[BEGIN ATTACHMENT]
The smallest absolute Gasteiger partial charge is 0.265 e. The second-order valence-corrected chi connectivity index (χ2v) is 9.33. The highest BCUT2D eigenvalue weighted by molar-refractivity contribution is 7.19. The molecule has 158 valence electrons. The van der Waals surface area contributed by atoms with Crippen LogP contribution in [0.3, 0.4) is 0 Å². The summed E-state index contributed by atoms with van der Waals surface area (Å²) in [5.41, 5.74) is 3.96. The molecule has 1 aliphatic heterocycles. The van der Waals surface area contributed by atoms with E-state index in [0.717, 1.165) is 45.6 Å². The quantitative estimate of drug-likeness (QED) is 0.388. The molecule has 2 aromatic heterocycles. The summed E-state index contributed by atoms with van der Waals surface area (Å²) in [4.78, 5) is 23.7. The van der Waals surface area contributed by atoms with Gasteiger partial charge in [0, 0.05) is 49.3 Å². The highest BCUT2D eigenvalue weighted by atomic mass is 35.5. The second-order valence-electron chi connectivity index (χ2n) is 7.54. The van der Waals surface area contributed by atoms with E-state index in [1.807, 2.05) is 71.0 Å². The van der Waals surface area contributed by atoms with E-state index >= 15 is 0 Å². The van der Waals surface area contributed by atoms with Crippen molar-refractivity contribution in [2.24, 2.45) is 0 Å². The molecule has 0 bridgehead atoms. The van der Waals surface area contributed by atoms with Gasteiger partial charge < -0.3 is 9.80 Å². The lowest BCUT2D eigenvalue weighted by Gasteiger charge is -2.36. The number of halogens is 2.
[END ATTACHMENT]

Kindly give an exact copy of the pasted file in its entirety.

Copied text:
The smallest absolute Gasteiger partial charge is 0.265 e. The second-order valence-corrected chi connectivity index (χ2v) is 9.33. The highest BCUT2D eigenvalue weighted by molar-refractivity contribution is 7.19. The molecule has 158 valence electrons. The van der Waals surface area contributed by atoms with Crippen LogP contribution in [0.3, 0.4) is 0 Å². The summed E-state index contributed by atoms with van der Waals surface area (Å²) in [5.41, 5.74) is 3.96. The molecule has 1 aliphatic heterocycles. The van der Waals surface area contributed by atoms with E-state index in [0.717, 1.165) is 45.6 Å². The quantitative estimate of drug-likeness (QED) is 0.388. The molecule has 2 aromatic heterocycles. The summed E-state index contributed by atoms with van der Waals surface area (Å²) in [4.78, 5) is 23.7. The van der Waals surface area contributed by atoms with Gasteiger partial charge in [0, 0.05) is 49.3 Å². The highest BCUT2D eigenvalue weighted by atomic mass is 35.5. The second-order valence-electron chi connectivity index (χ2n) is 7.54. The van der Waals surface area contributed by atoms with E-state index in [1.807, 2.05) is 71.0 Å². The van der Waals surface area contributed by atoms with E-state index >= 15 is 0 Å². The van der Waals surface area contributed by atoms with Crippen molar-refractivity contribution in [2.24, 2.45) is 0 Å². The molecule has 0 bridgehead atoms. The van der Waals surface area contributed by atoms with Gasteiger partial charge < -0.3 is 9.80 Å². The lowest BCUT2D eigenvalue weighted by Gasteiger charge is -2.36. The number of halogens is 2.